Goodbye, Oysters

13 Aug
2012
Posted in: California, Food
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After we turn in towards Sonoma, it’s all east from there on out. We’ll say goodbye to the Pacific … and its oysters. Sad day.

Of course, it’s going to be tough to be more awesome than Indian Pass in Florida or Willapa Bay in Washington. Those places were amazing. And cheap. But as we headed south, we were leaving ‘cheap’ far behind.

Here are your options for oysters in the Point Reyes area:

Get oysters straight from the farm

Most of the oyster producers in the area have a picnic area. Some have more rules than others (picnic tables shouldn’t have rules … or reservations IMO). Some lend you a knife and a cutting board, while others sell them instead. This seems like it would be the cheap option, but this is an expensive route (oysters are still $1-$2 per, unshucked). And you’re doing all the labor yourself. Reading the price lists made me miss East Point Market, where six shucked oysters go for $3.50, and Indian Pass Raw Bar, where seven are $4.50.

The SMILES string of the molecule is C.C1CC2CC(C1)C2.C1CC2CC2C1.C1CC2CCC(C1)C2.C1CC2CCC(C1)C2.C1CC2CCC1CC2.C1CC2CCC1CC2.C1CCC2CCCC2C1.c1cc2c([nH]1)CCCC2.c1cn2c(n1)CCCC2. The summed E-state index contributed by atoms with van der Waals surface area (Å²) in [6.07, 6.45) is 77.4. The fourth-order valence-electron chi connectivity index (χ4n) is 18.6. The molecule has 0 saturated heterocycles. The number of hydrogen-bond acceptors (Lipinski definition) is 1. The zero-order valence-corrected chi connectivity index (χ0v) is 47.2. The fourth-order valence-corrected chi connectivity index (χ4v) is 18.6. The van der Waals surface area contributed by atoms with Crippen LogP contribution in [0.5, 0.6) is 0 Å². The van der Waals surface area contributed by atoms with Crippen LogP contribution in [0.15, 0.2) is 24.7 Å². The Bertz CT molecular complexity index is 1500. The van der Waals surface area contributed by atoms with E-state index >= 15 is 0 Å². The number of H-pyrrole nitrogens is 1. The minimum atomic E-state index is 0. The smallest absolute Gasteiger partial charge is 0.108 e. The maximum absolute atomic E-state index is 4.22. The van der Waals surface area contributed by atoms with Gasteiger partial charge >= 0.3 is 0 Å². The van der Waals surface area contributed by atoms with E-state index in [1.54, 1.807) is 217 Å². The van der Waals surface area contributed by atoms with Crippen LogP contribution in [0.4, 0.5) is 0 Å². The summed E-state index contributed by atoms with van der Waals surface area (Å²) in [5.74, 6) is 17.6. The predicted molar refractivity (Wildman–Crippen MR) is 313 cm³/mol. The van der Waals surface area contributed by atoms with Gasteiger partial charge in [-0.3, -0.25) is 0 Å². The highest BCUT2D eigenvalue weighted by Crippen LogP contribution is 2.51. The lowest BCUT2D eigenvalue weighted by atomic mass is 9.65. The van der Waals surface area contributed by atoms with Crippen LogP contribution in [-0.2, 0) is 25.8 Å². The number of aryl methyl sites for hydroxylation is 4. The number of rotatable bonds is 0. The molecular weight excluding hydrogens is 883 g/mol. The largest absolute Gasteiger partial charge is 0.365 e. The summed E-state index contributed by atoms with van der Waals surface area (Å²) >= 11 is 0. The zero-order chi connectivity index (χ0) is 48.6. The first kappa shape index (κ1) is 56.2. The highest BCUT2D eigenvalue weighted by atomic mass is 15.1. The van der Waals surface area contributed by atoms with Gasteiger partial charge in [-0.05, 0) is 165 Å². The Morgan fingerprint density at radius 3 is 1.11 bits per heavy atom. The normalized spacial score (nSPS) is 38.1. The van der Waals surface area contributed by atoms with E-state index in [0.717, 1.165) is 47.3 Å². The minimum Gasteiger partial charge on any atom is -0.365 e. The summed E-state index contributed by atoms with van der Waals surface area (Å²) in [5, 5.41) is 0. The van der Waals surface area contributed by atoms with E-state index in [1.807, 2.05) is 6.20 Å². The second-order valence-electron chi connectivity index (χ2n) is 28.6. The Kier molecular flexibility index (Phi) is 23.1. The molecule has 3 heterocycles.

Go to a local restaurant

Not a cheap option either, but at least you’re getting something for it – shucked oysters and fresh sauce. Our friend Mark recommended the Marshall Store where you can toss your empties back into the bay. We ended up at the Cafe Reyes, where we could get oysters AND pizza. The oysters were fresh and delicious, the red-pepper mignonette was delicious, and the pizza was fantastic (especially the crust). Oysters here were $11 for six.

Go to Hooters!

Yep, we ended up here again. When we rolled into the Sonoma area, we booked a room at the inexpensive, slightly-sketchy Rodeway Inn. We were in need of a shower and an internet fix. After that, neither of us wanted to drive, so it was off to the Hooters across the street for dinner. Who knew they had oysters AND chicken wings? I ordered six oysters. They were fresh and good and one was beastly big, but they weren’t sliced away from the bottom of the shell, so I had to finish the shucking job with my fork. No biggie. Was still a fun dinner.

Oysters at Hooters. Side of cleavage, please.

Oysters at Hooters. Side of cleavage, please.

Now what?

I’m a little depressed about the oyster situation. Yes, you can get them airplaned into nearly every city, but it’s not the same. I love seeing the piles of shells, the flat bays, and the fishing boats. There’s more to the freshness than freshness.